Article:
Hip Arthritis

There are a number of different types of hip joint arthritis; the most common is osteoarthritis which is sometimes called ’wear-and-tear’ arthritis or degenerative joint disease. Arthritis is the wearing of the joint, which includes thinning and damage to the cartilage. As the protective cartilage is worn away, bare bone is exposed within the joint. Bony spurs and cysts also form.

The hip joint is the joint between the femur (thigh bone) and acetabulum of the pelvis and its primary function is to support the weight of the body in both static (e.g. standing) and dynamic (e.g. walking or running) postures. It is a ball and socket joint.

The surfaces of the hip joint are covered in a lubricated low friction cartilage and the joint is made more stable by ligaments, tendons and muscles.

People with hip arthritis typically experience groin and buttock pain which gradually worsens over time. Pain is also often felt in the thigh and sometimes the knee; this is known as ‘referred pain’. Intermittent episodes of more severe discomfort lasting days or weeks are common. Hips that have arthritis gradually become stiff, which can cause difficulty with daily activities such as putting on shoes, getting in and out of cars or chairs and walking up and down stairs. Painful catching and night pain are other common symptoms.

Yes. Many patients with hip joint arthritis benefit from non-surgical treatment. Non-surgical treatments include lifestyle changes such as weight loss, activity modification, medications, and physiotherapy. These measures may reduce pain and improve function, delaying or removing the need for surgery. For this reason, it is strongly recommended that patients with hip arthritis trial non-surgical treatments before undertaking an operation. It should be noted however that most types of arthritis are permanent and progressive. If your symptoms are persistent despite adequate non-surgical treatment, then an operation may be a better alternative.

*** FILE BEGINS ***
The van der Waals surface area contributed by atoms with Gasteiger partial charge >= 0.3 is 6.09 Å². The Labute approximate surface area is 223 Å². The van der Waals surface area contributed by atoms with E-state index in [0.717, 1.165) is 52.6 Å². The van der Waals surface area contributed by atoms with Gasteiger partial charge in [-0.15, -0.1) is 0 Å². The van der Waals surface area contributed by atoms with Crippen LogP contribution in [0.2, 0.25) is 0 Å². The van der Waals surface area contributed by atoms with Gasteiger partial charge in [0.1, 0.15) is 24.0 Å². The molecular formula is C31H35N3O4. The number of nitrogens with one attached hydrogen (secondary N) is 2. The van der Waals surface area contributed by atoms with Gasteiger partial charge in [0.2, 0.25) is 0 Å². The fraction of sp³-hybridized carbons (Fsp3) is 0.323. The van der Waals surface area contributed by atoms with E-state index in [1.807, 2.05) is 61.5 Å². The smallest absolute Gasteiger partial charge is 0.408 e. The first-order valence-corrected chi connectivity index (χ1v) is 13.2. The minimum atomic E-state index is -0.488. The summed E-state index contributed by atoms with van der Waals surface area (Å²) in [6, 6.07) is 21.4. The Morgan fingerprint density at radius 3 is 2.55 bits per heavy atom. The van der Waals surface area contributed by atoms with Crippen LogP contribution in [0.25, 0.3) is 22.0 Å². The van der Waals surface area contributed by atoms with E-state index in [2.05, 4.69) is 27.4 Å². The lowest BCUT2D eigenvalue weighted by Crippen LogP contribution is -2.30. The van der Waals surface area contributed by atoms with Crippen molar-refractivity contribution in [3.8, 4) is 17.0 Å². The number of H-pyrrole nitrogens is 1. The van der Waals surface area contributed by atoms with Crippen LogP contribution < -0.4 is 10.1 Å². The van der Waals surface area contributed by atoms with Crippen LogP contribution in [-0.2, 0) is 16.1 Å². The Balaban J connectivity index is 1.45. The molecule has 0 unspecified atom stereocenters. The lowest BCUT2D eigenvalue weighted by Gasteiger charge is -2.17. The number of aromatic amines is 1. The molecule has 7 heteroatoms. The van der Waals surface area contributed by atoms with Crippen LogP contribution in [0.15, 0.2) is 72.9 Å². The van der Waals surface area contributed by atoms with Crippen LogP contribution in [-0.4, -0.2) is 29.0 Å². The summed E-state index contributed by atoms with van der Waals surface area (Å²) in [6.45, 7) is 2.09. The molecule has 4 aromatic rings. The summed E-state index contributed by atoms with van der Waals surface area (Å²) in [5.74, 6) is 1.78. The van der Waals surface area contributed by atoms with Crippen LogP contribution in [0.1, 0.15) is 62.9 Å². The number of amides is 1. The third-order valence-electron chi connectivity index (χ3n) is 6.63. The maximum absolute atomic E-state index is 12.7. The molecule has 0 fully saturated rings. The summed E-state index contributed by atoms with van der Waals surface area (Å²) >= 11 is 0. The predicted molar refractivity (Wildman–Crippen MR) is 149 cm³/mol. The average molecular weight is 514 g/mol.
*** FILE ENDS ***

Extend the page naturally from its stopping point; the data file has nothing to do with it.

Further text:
Weight Loss
Weight loss decreases the force placed through the joint and often results in a significant improvement in symptoms. Professional advice will often help – speak with your General Practitioner or weight loss centre.

Activity Modification
Regular exercise is important to improve muscle condition and also for general health, however high impact activity often causes worsening of arthritis symptoms. Exercises which are often well tolerated by patients with hip arthritis include swimming, cycling, aqua-aerobics and walking. A walking stick (used in the opposite hand to your arthritic hip) often makes walking more comfortable.

There are many medications on the market for the treatment of hip arthritis. Some are more effective in some patients than others . Often a combination of medications taken together is the most effective strategy. Some patients get worsening of pain at certain times during the day or at night – taking your medications around these times is recommended. Some medications (paracetamol, glucosamine) are best taken on a regular basis while others (anti-inflammatory medications, pain killers) should be used for short periods to treat ‘flare-ups’. Patients with inflammatory types of arthritis (for example rheumatoid arthritis) should follow the advice of a rheumatologist.

Paracetamol usually needs to be taken a number of times during the day for best effect. Longer acting preparations for use in arthritic conditions (eg. Panadol Osteo) are now available.